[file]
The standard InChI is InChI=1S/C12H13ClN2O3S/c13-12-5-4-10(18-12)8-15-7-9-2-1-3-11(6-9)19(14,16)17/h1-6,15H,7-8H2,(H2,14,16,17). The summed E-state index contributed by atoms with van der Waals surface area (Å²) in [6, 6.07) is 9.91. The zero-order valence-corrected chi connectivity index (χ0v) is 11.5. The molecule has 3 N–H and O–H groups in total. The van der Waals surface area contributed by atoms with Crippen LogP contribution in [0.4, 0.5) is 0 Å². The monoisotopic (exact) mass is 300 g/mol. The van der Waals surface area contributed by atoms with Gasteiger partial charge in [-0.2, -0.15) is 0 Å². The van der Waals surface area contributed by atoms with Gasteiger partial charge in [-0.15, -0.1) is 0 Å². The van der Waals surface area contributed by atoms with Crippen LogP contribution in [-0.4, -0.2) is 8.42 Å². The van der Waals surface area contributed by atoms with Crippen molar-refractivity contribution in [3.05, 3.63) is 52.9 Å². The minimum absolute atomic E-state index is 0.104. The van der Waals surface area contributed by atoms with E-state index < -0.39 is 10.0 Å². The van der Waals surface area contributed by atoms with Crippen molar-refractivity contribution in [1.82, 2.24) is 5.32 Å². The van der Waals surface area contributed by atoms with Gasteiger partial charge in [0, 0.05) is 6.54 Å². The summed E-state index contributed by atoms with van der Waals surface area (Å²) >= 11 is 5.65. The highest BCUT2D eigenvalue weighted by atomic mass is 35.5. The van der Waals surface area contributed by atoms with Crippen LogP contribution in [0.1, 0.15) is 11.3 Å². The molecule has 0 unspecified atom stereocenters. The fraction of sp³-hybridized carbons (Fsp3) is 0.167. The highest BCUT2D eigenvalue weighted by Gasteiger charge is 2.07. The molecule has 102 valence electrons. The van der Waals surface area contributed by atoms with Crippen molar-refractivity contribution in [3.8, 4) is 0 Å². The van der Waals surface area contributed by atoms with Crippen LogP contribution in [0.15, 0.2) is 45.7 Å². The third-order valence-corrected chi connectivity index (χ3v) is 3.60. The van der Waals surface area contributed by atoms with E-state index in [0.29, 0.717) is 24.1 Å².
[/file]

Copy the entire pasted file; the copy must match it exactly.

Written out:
The standard InChI is InChI=1S/C12H13ClN2O3S/c13-12-5-4-10(18-12)8-15-7-9-2-1-3-11(6-9)19(14,16)17/h1-6,15H,7-8H2,(H2,14,16,17). The summed E-state index contributed by atoms with van der Waals surface area (Å²) in [6, 6.07) is 9.91. The zero-order valence-corrected chi connectivity index (χ0v) is 11.5. The molecule has 3 N–H and O–H groups in total. The van der Waals surface area contributed by atoms with Crippen LogP contribution in [0.4, 0.5) is 0 Å². The monoisotopic (exact) mass is 300 g/mol. The van der Waals surface area contributed by atoms with Gasteiger partial charge in [-0.2, -0.15) is 0 Å². The van der Waals surface area contributed by atoms with Gasteiger partial charge in [-0.15, -0.1) is 0 Å². The van der Waals surface area contributed by atoms with Crippen LogP contribution in [-0.4, -0.2) is 8.42 Å². The van der Waals surface area contributed by atoms with Crippen molar-refractivity contribution in [3.05, 3.63) is 52.9 Å². The minimum absolute atomic E-state index is 0.104. The van der Waals surface area contributed by atoms with E-state index < -0.39 is 10.0 Å². The van der Waals surface area contributed by atoms with Crippen molar-refractivity contribution in [1.82, 2.24) is 5.32 Å². The van der Waals surface area contributed by atoms with Gasteiger partial charge in [0, 0.05) is 6.54 Å². The summed E-state index contributed by atoms with van der Waals surface area (Å²) >= 11 is 5.65. The highest BCUT2D eigenvalue weighted by atomic mass is 35.5. The van der Waals surface area contributed by atoms with Crippen LogP contribution in [0.1, 0.15) is 11.3 Å². The molecule has 0 unspecified atom stereocenters. The fraction of sp³-hybridized carbons (Fsp3) is 0.167. The highest BCUT2D eigenvalue weighted by Gasteiger charge is 2.07. The molecule has 102 valence electrons. The van der Waals surface area contributed by atoms with Crippen molar-refractivity contribution in [3.8, 4) is 0 Å². The van der Waals surface area contributed by atoms with Crippen LogP contribution in [0.15, 0.2) is 45.7 Å². The third-order valence-corrected chi connectivity index (χ3v) is 3.60. The van der Waals surface area contributed by atoms with E-state index in [0.29, 0.717) is 24.1 Å².